“The GST, by subsuming a large number of central and state taxes into a single tax will help establish what we need – a common national market. The additional focus on roads and rail infrastructure along with an increased spend of Rs 70,000 crore will also prove to be beneficial for the economy as well as the tyre industry. However, I continue to be hopeful that the Finance Minister will also address the anomalies of the inverted duty structure in the immediate future and give a fillip for tyre manufacturers to ‘make in India’.”

  • Onkar S Kanwar, Chairman, Apollo Tyres Ltd

“Over 100,000 km of roads have been targeted over and above the massive push in the rail sector, in addition to the discontinuous investments in public amenities through the Swacch Bharat Abhiyaan. The massive boost in infrastructure spend (Rs 70,000 crores), as well as the mechanisms announced to fund it, will kick-start a virtuous cycle, resulting in significant primary demand for commercial vehicles.”

  • Vinod K.Dasari, Managing Director, Ashok Leyland

“While the increase in customs duty for commercial vehicles is disappointing, overall – the positives outweigh the negatives. The clear commitment to implement GST by 1st April 2016 which is a game changer, easing of norms to aid flow of technology, flow of capital, and focus on sustainable development along with a road map of clearly stated goals in terms of 1 Lakh KMs of roads, doubling the clean energy cess on use of coal and launch of a scheme for faster adoption are all measures in the right direction.”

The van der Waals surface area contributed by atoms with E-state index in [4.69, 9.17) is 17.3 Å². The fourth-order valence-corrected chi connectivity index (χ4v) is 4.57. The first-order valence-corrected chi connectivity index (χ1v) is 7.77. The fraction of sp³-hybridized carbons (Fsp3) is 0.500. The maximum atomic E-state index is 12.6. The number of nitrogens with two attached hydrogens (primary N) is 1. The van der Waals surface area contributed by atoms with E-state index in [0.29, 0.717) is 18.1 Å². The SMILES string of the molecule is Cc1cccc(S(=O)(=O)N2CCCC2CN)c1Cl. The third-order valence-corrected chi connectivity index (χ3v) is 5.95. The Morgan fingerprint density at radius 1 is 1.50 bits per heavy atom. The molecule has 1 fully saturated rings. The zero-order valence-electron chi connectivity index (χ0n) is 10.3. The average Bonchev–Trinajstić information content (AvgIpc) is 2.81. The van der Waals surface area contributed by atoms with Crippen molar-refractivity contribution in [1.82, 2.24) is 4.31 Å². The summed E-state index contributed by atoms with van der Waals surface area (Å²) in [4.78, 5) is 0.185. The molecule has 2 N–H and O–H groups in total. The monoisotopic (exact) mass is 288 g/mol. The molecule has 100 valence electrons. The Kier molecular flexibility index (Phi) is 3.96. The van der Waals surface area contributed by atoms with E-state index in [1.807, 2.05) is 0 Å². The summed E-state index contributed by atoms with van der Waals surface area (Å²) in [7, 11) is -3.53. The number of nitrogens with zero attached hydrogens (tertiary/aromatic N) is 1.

• Anders Grundstromer, Managing Director, Scania Commercial Vehicles India

“We also compliment a clear roadmap for GST implementation and expect this, along with a clear focus on infrastructure development, to aid economic growth in the long-term.”

  • Anurag Mehrotra, ED Marketing, Sales and Service, Ford India

“We expected more of a direct support to the auto industry which has been contributing, significantly to the GDP. The FM’s focus on working towards creating a universal social security system for all Indians, especially the poor and the under-privileged is commendable. However increase in service tax is a setback for common man.”

  • Joe King, Head, Audi India

“Taking cue from what was shared about reform being a continuous process, we hope for ongoing measures and policies to maintain a healthy balance between interest rates, inflation and arrest the fall of the rupee, which will benefit the economy. Although the budget didn’t have much for the automobile sector, we are hopeful for some pro-business policies in the near future to benefit the industry.”

  • Sumit Sawhney, Country CEO and MD, Renault India

“As far as the automotive industry is concerned, we were expecting excise duty cut on all categories of vehicles as the auto industry continues to bleed due to high interest rates, economic slowdown etc. There are some changes in CST and also on customs duty which need to be clarified from the fine print. Having said this, the focus on rural roads, highways, expressways, incentives for electric vehicles are welcome decisions.”

  • Arvind Saxena, President and Managing Director, General Motors India